So, for those of you that think I’ve been a slacker….you’re right. I haven’t really been doing much of anything in the studio for months. I have recently begun to prep myself for the winter painting months ahead and started to do some drawing…
Just so you know I haven’t abandoned the studio, again… 🙂 I’ve decided to spend some time drawing, for a couple of reasons. First, I needed it. Really felt that my figure skills had gone completely away. I’ve spent so much time on portraiture, that I found it difficult to get figure proportions properly executed. So, back to basics, in a way… Which brings me to the second reason. New pencils and charcoal! Oh, I’ve used charcoal before, but these were pencils rather than sticks. So, this week’s time was spent not only in practice, but learning some new tools.
These are from this week’s time in the studio. Started out with pencil, but moved to the charcoal pencils. Also for the first time, I found myself using the blending stumps more often. I’m sure there is a technique to them, but haven’t figured that out yet.
I may paint this last one once I am done here.
As always, thanks for stopping by!
Constantly sketching is crucial to any artist’s painting skills. It strengthens painting abilities, experiences, and ultimately the final creation. Without accurate drawing skills, we spend more time correcting and possibly disposing of many creations because they “just don’t work”. Believe me, and I know many of you who love to create will understand, not every approach to the easel or drawing board has a happy ending. But more good comes from the preparedness than not.
So, I continue to sketch in the mornings, when I can, to keep the skill-set up to my expectations, and to take some time to indulge in my creative side. Each session, regardless of its success, is a learning experience. It truly is. My studio is littered with my “failures”. Some in piles of stretched canvas and some hanging on my studio walls. All of them I consider studies. I hate them in some respect, but they really do serve as a reminder of what not to do, and sometimes how I may have actually succeeded with my personal lesson.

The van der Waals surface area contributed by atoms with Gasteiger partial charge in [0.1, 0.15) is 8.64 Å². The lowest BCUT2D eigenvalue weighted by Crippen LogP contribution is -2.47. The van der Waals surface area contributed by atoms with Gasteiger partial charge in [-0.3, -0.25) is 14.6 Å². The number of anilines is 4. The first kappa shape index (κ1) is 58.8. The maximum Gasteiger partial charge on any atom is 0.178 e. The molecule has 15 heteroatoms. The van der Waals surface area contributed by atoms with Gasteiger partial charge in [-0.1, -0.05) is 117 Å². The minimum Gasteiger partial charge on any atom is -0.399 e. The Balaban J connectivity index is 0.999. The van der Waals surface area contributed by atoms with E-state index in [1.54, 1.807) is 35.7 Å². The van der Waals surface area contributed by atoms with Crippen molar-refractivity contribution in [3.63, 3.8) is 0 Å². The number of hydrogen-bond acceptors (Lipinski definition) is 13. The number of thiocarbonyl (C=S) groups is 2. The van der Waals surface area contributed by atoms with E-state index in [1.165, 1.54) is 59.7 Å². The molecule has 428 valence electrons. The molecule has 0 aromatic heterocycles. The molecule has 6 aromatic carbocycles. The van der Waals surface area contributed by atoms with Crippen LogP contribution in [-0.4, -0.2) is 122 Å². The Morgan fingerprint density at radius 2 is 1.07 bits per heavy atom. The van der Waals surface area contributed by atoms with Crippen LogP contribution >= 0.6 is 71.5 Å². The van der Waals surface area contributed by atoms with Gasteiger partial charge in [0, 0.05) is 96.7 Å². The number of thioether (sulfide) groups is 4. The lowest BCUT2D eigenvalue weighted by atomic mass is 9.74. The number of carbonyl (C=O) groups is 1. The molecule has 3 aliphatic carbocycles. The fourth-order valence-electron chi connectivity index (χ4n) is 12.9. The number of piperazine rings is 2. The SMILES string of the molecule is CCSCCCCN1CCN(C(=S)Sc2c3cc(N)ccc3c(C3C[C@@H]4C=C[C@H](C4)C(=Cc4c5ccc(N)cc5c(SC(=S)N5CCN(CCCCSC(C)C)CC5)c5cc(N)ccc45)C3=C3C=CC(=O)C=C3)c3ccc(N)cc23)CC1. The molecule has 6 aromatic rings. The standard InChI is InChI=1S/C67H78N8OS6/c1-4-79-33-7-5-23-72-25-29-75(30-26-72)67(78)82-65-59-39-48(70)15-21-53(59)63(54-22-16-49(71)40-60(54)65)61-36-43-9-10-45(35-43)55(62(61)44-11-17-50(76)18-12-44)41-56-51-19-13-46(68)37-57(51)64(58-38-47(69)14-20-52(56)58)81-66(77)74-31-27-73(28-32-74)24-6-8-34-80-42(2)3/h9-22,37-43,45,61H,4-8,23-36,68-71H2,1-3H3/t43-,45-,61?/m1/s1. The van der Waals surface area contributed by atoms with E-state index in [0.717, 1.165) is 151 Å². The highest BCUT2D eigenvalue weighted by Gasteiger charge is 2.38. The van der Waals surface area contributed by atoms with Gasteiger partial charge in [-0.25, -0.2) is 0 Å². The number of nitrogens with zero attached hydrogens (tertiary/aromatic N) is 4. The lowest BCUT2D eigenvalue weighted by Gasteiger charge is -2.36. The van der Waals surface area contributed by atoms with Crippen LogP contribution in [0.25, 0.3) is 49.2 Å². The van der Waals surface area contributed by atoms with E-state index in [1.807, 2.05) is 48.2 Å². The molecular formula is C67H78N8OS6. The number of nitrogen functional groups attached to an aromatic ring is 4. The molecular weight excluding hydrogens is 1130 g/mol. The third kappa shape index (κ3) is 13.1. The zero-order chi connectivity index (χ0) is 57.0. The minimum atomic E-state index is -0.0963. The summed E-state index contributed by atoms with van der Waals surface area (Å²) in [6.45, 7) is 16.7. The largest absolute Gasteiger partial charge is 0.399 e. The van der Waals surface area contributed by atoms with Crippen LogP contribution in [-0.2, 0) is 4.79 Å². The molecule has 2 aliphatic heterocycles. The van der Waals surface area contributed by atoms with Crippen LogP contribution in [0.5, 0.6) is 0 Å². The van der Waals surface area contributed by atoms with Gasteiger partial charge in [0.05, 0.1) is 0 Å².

The following are a few more recent morning sketches done before heading off to work. They do have points that I would change or rework, but for a half hour worth of pencil in my hand, they serve their purpose. The more I do of these, the more confident I am at the easel with a brush in my hand.
This one, while it doesn’t look anything like the subject photo that I used for reference, was an experiment with some media and tools I had lying around. Years ago I had some classes with a local artist in a local art league, where we learned how to use media differently from a traditional elementary taught art class. It was quite the experience and taught me to see values as I had never seen them before. One of these days I’ll post a process that I learned from those early days. “Experimenting with media” was more for discovery and fun than anything. Creating for creating sake. Doesn’t have to amount to much, just create!
I enjoy sketching the portrait in different viewing angles. To me, that expresses the most emotion. Maybe that’s why I watch people so much. I am constantly looking for that new portrait concept, or emotion to convey.
At times, even the simplest looking sketch can take me longer than others. Getting the feel for the drawing just doesn’t come quickly at 4:00 am. Of course, there is the possibility that the amount of coffee I’ve consumed by then could be the difference.
Thanks for your continued interest and support!
Okay, I finally did make it to the studio this morning for about 40 minutes of sketching. I had recently purchased some new materials… PanPastel in black, some Sofft knife pads, and charcoal pencils, all of which I noted from David Kassan’s website. So I decided to get ’em out and play a bit. I really like experimenting with drawing processes, and quite honestly, these reminded me of some classes I took years ago.
Anyway, this is the result of my first attempt at sketching in over three weeks. Summertime almost always slows the studio time. It’s not anywhere near a finished piece, And I have a lot to learn, but quite different from my past sketching.